George Plimpton is probably best remembered as a founder and life-time editor of the
Plimpton suggested to the editor of Sports Illustrated that the best way to know what it was like to pitch for Major League baseball was to actually pitch and then write about it. He makes a deal to pitch before the start of an All-Star game and prepares for it with all the dedication of the average seventh grader (meaning he practiced once or twice). He steps up to the mound and faces greats of the day such as Mickey Mantle and Willie Mays. The opening chapters are a bit over-written and the language becomes plainer once Plimpton starts pitching. Always amusing, some of this book is laugh-out-loud funny. If you like this, you can find Plimpton's books on training with the NFL and NHL.
I found Evan Thomas's
The Battle of Leyte Gulf was one of the largest naval battles ever fought. Thomas follows four naval leaders, two Japanese, two American, from
The book that moved me most this year was True Notebooks: A Writer’s Year at Juvenile Hall by Mark Salzman. A novelist and memoir writer, Saltzman was asked to teach a class of teenage criminals. He hesitated. Why should he help boys who’ve done terrible things? But he’s drawn in by their writing and their humanity. He’s a fish out of water, uncertain how to talk or work with them, so we read quickly to find out how well Salzman will handle difficult situations. The book captures a terrible moral conflict: these kids have grown up in terrible situations and they face incredible trials, but they’ve also done terrible things (most of the students Salzman taught with are in jail for murder). Some of this novel is quite funny and some of it is heartbreaking.
When we divvied up books to read, Nate Burch, my colleague, chose a bunch of the famous ones. He loved Seabiscuit, as did Mark Krieger and April, and he couldn't put it down. He was also taken in by Devil in the White City, which has inspired both David Wright and Dick Parke to try and enlarge this book's readership. Finally, at Ian Craig's suggestion, he read and liked, In the Heart of the Sea: The Tragedy of the Whaleship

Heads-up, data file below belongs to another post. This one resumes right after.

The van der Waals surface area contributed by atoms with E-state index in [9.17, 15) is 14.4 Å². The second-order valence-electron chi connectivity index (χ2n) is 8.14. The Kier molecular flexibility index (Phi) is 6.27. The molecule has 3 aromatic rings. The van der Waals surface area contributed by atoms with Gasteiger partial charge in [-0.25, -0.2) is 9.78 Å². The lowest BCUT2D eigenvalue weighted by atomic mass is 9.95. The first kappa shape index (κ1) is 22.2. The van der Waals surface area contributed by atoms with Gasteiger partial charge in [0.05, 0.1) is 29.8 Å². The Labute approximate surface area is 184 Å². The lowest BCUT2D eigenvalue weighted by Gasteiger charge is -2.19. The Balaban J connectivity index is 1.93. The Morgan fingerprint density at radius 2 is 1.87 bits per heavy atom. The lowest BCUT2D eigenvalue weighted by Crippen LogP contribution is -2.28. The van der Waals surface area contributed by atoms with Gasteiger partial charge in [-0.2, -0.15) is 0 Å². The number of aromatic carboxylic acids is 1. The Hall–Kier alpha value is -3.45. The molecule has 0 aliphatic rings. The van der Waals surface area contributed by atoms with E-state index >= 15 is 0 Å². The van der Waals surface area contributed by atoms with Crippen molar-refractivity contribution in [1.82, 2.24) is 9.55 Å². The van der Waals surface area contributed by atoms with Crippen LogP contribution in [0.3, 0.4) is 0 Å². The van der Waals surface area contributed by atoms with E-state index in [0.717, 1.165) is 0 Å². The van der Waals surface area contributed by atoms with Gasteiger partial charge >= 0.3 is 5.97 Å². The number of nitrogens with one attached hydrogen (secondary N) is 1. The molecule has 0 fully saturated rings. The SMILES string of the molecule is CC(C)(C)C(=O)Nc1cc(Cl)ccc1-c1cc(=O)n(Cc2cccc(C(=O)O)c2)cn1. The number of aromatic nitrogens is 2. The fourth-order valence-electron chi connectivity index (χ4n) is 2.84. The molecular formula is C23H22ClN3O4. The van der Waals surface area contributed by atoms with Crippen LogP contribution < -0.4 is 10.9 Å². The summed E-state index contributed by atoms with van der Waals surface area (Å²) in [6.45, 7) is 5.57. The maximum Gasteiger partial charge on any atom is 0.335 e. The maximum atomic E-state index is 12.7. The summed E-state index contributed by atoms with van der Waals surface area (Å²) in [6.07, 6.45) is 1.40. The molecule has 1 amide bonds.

At this point, you can argue, quite fairly that there aren't enough books by women on this list. I wanted to read the new Alice Munro and the new Alice McDermott, but I just haven't gotten around to them. Those will be two summer time joys.
For a year now, I've conducted a series of interviews with Abe Osheroff, a veteran of the Spanish Civil War and World War II, and a radical activist since he was 16. To supplement our conversations, I did a bunch of reading, and discovered several titles that I would like to pass on.
Abe grew up in Brownsville, a poverty stricken Jewish neighborhood in Brooklyn, the compost heap that not only produced Murder, Incorporated, but also produced the initial members of the Celtics, Danny Kaye, Joseph Papp, and Alfred Kazin. In the 1950's Kazin wrote an account of returning to his old neighborhood and the memories it evokes. A Walker in the City is a wonderful recounting of a youth, of a neighborhood he couldn't wait to leave, of a place he longed to return to.
There are hundreds of books about the Spanish Civil War. In 1936, three generals staged a rebellion against the democratically elected government. Immediately the rebellion was supported by Hitler and Mussolini, making the civil war the dress rehearsal for World War II. A recent synthesis on the war is the very readable The Battle for Spain: The Spanish Civil War 1936-1939 by Antony Beevor. Beevor is a rabid anti-communist, and this slant hinders his judgments. Because the left has romanticized the Republic, he sets out to destroy every pillar of idealism holding up that romantic theater, but he doesn't weigh in as much on the house of horrors built by the fascists. However, the historical detail is so rich I highly recommend it with this important caveat.
In 1964, Abe raised $20,000 to build a community center for an African-American community in
I want to quickly mention Winter's Bone by Daniel Woodrell. Ree Dolly takes care of her two brothers and his ailing mother in the rural Ozarks. Her father has been arrested and has jumped bail. The bank will reposes the house if doesn't find her father. Ree is a great character, and the language evokes a sense of place and a vibrant culture. I didn't like the resolution to the novel--it seemed like much ado about nothing--but the road to the end is quite engaging.
Another book that captures time and place with great ease is Hisham Matar's Booker short-listed In the Country of Men. Nine year old Suileman is growing up in
Finally, a plug for some local writers:
Kris Ohlson, who wrote Stalking the Divine, a mix of memoir and reportage, a look at the Poor Clares in
Thrity Umrigar's third novel is now out: If Today Be Sweet. Again, I only know the book through a few chapters I read in draft form, but the looks at the complexities of a marriage between an Indian man and his American wife when the Indian mother-in-law comes to stay.